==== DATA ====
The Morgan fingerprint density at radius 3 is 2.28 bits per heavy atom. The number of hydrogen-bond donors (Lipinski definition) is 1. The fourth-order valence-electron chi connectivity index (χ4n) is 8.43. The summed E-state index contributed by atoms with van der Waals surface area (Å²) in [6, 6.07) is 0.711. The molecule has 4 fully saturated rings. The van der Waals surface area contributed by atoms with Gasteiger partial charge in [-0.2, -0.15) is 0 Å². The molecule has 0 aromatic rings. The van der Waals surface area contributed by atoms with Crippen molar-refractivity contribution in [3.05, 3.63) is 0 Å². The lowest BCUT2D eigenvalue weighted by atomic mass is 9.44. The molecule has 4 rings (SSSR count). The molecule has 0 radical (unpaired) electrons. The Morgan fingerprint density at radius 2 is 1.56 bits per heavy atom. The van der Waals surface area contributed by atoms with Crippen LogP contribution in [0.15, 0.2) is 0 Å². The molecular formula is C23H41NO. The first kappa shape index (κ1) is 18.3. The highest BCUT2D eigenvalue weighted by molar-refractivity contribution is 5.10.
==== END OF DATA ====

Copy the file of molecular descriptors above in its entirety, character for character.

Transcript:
The Morgan fingerprint density at radius 3 is 2.28 bits per heavy atom. The number of hydrogen-bond donors (Lipinski definition) is 1. The fourth-order valence-electron chi connectivity index (χ4n) is 8.43. The summed E-state index contributed by atoms with van der Waals surface area (Å²) in [6, 6.07) is 0.711. The molecule has 4 fully saturated rings. The van der Waals surface area contributed by atoms with Gasteiger partial charge in [-0.2, -0.15) is 0 Å². The molecule has 0 aromatic rings. The van der Waals surface area contributed by atoms with Crippen molar-refractivity contribution in [3.05, 3.63) is 0 Å². The lowest BCUT2D eigenvalue weighted by atomic mass is 9.44. The molecule has 4 rings (SSSR count). The molecule has 0 radical (unpaired) electrons. The Morgan fingerprint density at radius 2 is 1.56 bits per heavy atom. The van der Waals surface area contributed by atoms with Crippen LogP contribution in [0.15, 0.2) is 0 Å². The molecular formula is C23H41NO. The first kappa shape index (κ1) is 18.3. The highest BCUT2D eigenvalue weighted by molar-refractivity contribution is 5.10.